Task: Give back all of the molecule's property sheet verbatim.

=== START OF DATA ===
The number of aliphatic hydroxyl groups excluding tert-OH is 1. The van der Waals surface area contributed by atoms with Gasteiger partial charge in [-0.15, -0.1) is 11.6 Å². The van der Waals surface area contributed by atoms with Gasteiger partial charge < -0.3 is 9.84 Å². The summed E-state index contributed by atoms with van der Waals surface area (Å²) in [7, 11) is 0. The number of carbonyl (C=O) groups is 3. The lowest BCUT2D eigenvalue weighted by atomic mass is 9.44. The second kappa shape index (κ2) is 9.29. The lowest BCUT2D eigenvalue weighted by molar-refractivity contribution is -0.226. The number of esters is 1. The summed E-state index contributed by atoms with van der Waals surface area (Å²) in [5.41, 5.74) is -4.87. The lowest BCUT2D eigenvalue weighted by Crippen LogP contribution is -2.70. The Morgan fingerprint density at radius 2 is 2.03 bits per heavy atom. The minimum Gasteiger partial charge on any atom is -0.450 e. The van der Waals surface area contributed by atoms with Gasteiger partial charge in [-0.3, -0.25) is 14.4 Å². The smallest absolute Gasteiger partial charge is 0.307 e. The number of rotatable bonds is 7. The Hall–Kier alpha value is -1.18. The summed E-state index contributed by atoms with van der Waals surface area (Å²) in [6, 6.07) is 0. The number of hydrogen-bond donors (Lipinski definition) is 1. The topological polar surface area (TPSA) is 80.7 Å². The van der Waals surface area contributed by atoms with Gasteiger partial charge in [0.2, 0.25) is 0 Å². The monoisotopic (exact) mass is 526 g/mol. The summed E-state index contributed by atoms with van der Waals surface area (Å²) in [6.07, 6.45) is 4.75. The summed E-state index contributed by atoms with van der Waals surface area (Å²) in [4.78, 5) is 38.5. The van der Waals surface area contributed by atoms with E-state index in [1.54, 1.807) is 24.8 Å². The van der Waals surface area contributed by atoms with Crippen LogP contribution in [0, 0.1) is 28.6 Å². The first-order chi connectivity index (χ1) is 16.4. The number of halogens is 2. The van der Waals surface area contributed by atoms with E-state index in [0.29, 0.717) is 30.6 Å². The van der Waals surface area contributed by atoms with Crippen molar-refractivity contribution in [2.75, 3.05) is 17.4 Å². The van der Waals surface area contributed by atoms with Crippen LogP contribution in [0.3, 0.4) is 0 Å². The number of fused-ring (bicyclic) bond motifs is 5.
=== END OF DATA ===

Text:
The number of aliphatic hydroxyl groups excluding tert-OH is 1. The van der Waals surface area contributed by atoms with Gasteiger partial charge in [-0.15, -0.1) is 11.6 Å². The van der Waals surface area contributed by atoms with Gasteiger partial charge < -0.3 is 9.84 Å². The summed E-state index contributed by atoms with van der Waals surface area (Å²) in [7, 11) is 0. The number of carbonyl (C=O) groups is 3. The lowest BCUT2D eigenvalue weighted by atomic mass is 9.44. The second kappa shape index (κ2) is 9.29. The lowest BCUT2D eigenvalue weighted by molar-refractivity contribution is -0.226. The number of esters is 1. The summed E-state index contributed by atoms with van der Waals surface area (Å²) in [5.41, 5.74) is -4.87. The lowest BCUT2D eigenvalue weighted by Crippen LogP contribution is -2.70. The Morgan fingerprint density at radius 2 is 2.03 bits per heavy atom. The minimum Gasteiger partial charge on any atom is -0.450 e. The van der Waals surface area contributed by atoms with Gasteiger partial charge in [-0.3, -0.25) is 14.4 Å². The smallest absolute Gasteiger partial charge is 0.307 e. The number of rotatable bonds is 7. The Hall–Kier alpha value is -1.18. The summed E-state index contributed by atoms with van der Waals surface area (Å²) in [6, 6.07) is 0. The number of hydrogen-bond donors (Lipinski definition) is 1. The topological polar surface area (TPSA) is 80.7 Å². The van der Waals surface area contributed by atoms with Gasteiger partial charge in [0.2, 0.25) is 0 Å². The monoisotopic (exact) mass is 526 g/mol. The summed E-state index contributed by atoms with van der Waals surface area (Å²) in [6.07, 6.45) is 4.75. The summed E-state index contributed by atoms with van der Waals surface area (Å²) in [4.78, 5) is 38.5. The van der Waals surface area contributed by atoms with E-state index in [1.54, 1.807) is 24.8 Å². The van der Waals surface area contributed by atoms with Crippen LogP contribution in [0, 0.1) is 28.6 Å². The first-order chi connectivity index (χ1) is 16.4. The number of halogens is 2. The van der Waals surface area contributed by atoms with E-state index in [0.29, 0.717) is 30.6 Å². The van der Waals surface area contributed by atoms with Crippen molar-refractivity contribution in [2.75, 3.05) is 17.4 Å². The van der Waals surface area contributed by atoms with Crippen LogP contribution in [0.3, 0.4) is 0 Å². The number of fused-ring (bicyclic) bond motifs is 5.